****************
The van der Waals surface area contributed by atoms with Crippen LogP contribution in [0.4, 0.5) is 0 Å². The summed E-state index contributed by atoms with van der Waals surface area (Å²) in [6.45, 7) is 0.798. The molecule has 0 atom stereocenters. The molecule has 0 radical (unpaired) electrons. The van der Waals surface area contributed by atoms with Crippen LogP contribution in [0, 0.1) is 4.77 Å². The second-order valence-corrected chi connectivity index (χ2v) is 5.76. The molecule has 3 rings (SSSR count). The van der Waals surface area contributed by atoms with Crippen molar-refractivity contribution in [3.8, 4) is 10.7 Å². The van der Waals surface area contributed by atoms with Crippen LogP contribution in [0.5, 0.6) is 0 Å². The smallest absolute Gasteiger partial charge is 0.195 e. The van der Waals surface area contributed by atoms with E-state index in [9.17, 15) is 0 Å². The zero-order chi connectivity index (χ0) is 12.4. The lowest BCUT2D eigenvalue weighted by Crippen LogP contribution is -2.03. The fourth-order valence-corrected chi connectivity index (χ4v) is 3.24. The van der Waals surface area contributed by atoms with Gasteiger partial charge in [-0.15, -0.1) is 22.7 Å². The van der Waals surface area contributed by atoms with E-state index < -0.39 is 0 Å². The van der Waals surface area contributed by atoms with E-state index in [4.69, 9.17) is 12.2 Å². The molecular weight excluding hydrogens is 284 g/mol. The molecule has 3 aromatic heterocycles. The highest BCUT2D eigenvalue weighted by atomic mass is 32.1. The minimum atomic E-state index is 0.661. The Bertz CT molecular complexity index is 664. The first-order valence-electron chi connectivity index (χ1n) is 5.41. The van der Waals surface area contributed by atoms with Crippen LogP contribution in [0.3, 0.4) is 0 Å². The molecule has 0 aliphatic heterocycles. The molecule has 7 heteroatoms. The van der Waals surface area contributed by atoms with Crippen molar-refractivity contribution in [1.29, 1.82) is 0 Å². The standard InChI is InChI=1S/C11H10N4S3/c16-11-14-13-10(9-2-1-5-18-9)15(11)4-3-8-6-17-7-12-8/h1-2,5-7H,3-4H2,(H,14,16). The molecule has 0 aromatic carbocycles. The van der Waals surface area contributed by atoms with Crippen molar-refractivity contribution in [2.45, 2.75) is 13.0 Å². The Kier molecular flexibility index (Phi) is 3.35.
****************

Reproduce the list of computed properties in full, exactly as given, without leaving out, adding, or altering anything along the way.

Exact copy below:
The van der Waals surface area contributed by atoms with Crippen LogP contribution in [0.4, 0.5) is 0 Å². The summed E-state index contributed by atoms with van der Waals surface area (Å²) in [6.45, 7) is 0.798. The molecule has 0 atom stereocenters. The molecule has 0 radical (unpaired) electrons. The van der Waals surface area contributed by atoms with Crippen LogP contribution in [0, 0.1) is 4.77 Å². The second-order valence-corrected chi connectivity index (χ2v) is 5.76. The molecule has 3 rings (SSSR count). The van der Waals surface area contributed by atoms with Crippen molar-refractivity contribution in [3.8, 4) is 10.7 Å². The van der Waals surface area contributed by atoms with Crippen LogP contribution in [0.5, 0.6) is 0 Å². The smallest absolute Gasteiger partial charge is 0.195 e. The van der Waals surface area contributed by atoms with E-state index in [9.17, 15) is 0 Å². The zero-order chi connectivity index (χ0) is 12.4. The lowest BCUT2D eigenvalue weighted by Crippen LogP contribution is -2.03. The fourth-order valence-corrected chi connectivity index (χ4v) is 3.24. The van der Waals surface area contributed by atoms with Gasteiger partial charge in [-0.15, -0.1) is 22.7 Å². The van der Waals surface area contributed by atoms with E-state index < -0.39 is 0 Å². The van der Waals surface area contributed by atoms with E-state index in [4.69, 9.17) is 12.2 Å². The molecular weight excluding hydrogens is 284 g/mol. The molecule has 3 aromatic heterocycles. The highest BCUT2D eigenvalue weighted by atomic mass is 32.1. The minimum atomic E-state index is 0.661. The Bertz CT molecular complexity index is 664. The first-order valence-electron chi connectivity index (χ1n) is 5.41. The van der Waals surface area contributed by atoms with Crippen LogP contribution in [0.3, 0.4) is 0 Å². The molecule has 0 aliphatic heterocycles. The molecule has 7 heteroatoms. The van der Waals surface area contributed by atoms with Crippen molar-refractivity contribution in [1.29, 1.82) is 0 Å². The standard InChI is InChI=1S/C11H10N4S3/c16-11-14-13-10(9-2-1-5-18-9)15(11)4-3-8-6-17-7-12-8/h1-2,5-7H,3-4H2,(H,14,16). The molecule has 0 aromatic carbocycles. The van der Waals surface area contributed by atoms with Crippen molar-refractivity contribution in [2.45, 2.75) is 13.0 Å². The Kier molecular flexibility index (Phi) is 3.35.